Employment in tourism represents 10 per cent of the Irish workforce, compared to Organisation for Economic Co-operation and Development average of 7 per cent, according to Goodbody Stockbrokers economist Dermot O’Leary.
“We do not know how long this crisis will last, but the impact on this sector alone is likely to be enough to push the euro area into recession,” he said.
The US Federal Reserve became the first major central bank to act when it moved last week to announce its first emergency interest-rate cut since the 2008 crash. Financial markets are betting that the Fed will move again next week to follow up its 0.5 percentage point reduction with a further 0.75 per cent.
The Bank of England made an emergency cut to its main rate on Wednesday to 0.25 per cent, leaving little further scope for further reductions, and incentivised banks to continue to lend. Hours later, the UK’s new chancellor of the exchequer, Rishi Sunak, unveiled a £30 billion (€34 billion) stimulus package to help shield the country’s economy.
Equities virtually went into freefall on Thursday as attempts by Trump and the European Central Bank (ECB) to address the crisis disappointed financial markets.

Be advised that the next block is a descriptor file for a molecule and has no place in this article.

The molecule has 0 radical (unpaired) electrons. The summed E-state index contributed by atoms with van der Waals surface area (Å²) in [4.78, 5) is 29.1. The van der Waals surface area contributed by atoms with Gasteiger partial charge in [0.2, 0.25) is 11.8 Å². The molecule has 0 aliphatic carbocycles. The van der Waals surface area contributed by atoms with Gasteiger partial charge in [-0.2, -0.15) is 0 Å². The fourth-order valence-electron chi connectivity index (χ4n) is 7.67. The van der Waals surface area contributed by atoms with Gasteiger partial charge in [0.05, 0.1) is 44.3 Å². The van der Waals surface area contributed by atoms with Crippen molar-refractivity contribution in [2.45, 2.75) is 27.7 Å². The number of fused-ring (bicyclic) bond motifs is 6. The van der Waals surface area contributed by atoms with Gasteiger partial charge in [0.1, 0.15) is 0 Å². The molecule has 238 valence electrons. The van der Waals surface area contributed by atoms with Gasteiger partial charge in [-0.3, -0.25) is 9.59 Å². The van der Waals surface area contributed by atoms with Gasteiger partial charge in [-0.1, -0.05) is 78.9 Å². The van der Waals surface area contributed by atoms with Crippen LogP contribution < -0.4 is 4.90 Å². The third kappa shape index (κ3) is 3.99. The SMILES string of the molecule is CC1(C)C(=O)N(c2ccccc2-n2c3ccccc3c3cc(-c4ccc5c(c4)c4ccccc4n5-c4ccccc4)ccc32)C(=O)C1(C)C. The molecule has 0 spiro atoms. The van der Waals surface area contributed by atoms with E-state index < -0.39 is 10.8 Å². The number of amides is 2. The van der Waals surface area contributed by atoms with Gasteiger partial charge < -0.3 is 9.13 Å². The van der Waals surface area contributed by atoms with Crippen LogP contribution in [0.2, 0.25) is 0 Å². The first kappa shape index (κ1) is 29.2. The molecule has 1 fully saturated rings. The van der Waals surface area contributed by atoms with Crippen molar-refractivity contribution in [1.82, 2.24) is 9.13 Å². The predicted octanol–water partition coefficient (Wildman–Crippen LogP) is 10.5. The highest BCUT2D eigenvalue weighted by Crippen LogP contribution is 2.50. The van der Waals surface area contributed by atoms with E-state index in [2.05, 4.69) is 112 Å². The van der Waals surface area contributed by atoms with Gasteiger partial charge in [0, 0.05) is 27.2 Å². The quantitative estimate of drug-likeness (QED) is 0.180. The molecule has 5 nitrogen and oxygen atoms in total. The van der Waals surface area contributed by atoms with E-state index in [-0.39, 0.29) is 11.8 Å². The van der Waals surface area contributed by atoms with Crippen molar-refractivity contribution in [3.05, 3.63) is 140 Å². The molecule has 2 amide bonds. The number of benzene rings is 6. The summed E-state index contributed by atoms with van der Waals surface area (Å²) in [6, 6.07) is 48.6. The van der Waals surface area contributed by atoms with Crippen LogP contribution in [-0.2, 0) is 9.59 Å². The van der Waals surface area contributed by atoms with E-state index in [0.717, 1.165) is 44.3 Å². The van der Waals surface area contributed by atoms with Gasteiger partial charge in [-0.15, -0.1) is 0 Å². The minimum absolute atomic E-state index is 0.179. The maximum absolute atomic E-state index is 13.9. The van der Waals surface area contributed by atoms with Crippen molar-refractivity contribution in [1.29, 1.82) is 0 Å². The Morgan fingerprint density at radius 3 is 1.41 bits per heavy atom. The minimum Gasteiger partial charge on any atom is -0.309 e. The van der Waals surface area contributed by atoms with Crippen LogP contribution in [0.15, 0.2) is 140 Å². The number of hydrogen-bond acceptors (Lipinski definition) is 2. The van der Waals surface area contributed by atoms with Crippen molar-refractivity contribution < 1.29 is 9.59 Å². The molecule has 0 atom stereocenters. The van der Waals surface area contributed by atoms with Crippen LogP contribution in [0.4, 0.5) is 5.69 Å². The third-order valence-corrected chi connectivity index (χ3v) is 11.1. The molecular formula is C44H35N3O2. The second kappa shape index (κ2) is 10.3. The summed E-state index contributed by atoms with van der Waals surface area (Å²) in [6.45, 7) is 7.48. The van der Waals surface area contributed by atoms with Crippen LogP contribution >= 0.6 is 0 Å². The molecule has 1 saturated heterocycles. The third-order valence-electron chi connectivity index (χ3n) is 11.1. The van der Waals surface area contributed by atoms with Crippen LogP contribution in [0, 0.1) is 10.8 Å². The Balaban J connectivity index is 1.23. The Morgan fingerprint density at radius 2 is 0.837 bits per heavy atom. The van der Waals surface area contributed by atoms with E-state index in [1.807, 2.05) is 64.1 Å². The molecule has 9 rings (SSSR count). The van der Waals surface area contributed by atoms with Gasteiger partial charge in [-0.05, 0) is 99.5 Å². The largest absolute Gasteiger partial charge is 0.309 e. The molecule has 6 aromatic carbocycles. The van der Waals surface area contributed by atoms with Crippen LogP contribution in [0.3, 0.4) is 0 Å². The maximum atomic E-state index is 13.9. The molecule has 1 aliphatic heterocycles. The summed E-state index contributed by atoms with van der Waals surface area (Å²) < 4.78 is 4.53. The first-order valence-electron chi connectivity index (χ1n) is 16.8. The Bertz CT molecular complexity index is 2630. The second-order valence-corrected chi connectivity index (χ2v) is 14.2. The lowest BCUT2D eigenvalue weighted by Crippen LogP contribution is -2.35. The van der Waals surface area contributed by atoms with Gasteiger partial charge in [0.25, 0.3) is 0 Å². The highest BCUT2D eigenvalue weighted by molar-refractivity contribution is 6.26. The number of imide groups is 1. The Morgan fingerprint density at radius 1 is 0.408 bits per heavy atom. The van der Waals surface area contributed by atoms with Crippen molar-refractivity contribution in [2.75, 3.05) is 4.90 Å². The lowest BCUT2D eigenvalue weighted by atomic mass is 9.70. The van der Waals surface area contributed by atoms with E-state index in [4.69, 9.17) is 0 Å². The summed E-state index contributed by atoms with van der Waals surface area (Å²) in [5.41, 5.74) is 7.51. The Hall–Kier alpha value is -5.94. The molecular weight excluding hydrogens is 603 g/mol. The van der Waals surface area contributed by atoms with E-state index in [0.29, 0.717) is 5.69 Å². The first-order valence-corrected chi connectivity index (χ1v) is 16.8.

Aside from unveiling a European travel suspension in his prime-time address on Wednesday that was designed to reassure Americans, Trump announced lending aid for small businesses and called on Congress to back plans for “an immediate payroll tax relief”.
ECB president Christine Lagarde presided over a unanimous decision on Thursday afternoon to leave the institution’s interest rates unchanged. Economist had expected the bank to lower its deposits rate, currently at minus 0.5 per cent, even if it had little or no room for manoeuvre on its main rate, languishing at zero.
Still, the ECB decided to increase the scope of its quantitative-easing bond-buying programme and provide more cheap loans to banks in an effort to keep money flowing even as the euro zone and global economies are going through “a major shock”. The ECB’s banking supervision arm also decided to let banks operate temporarily with less capital in reserve than what regulators normally demand.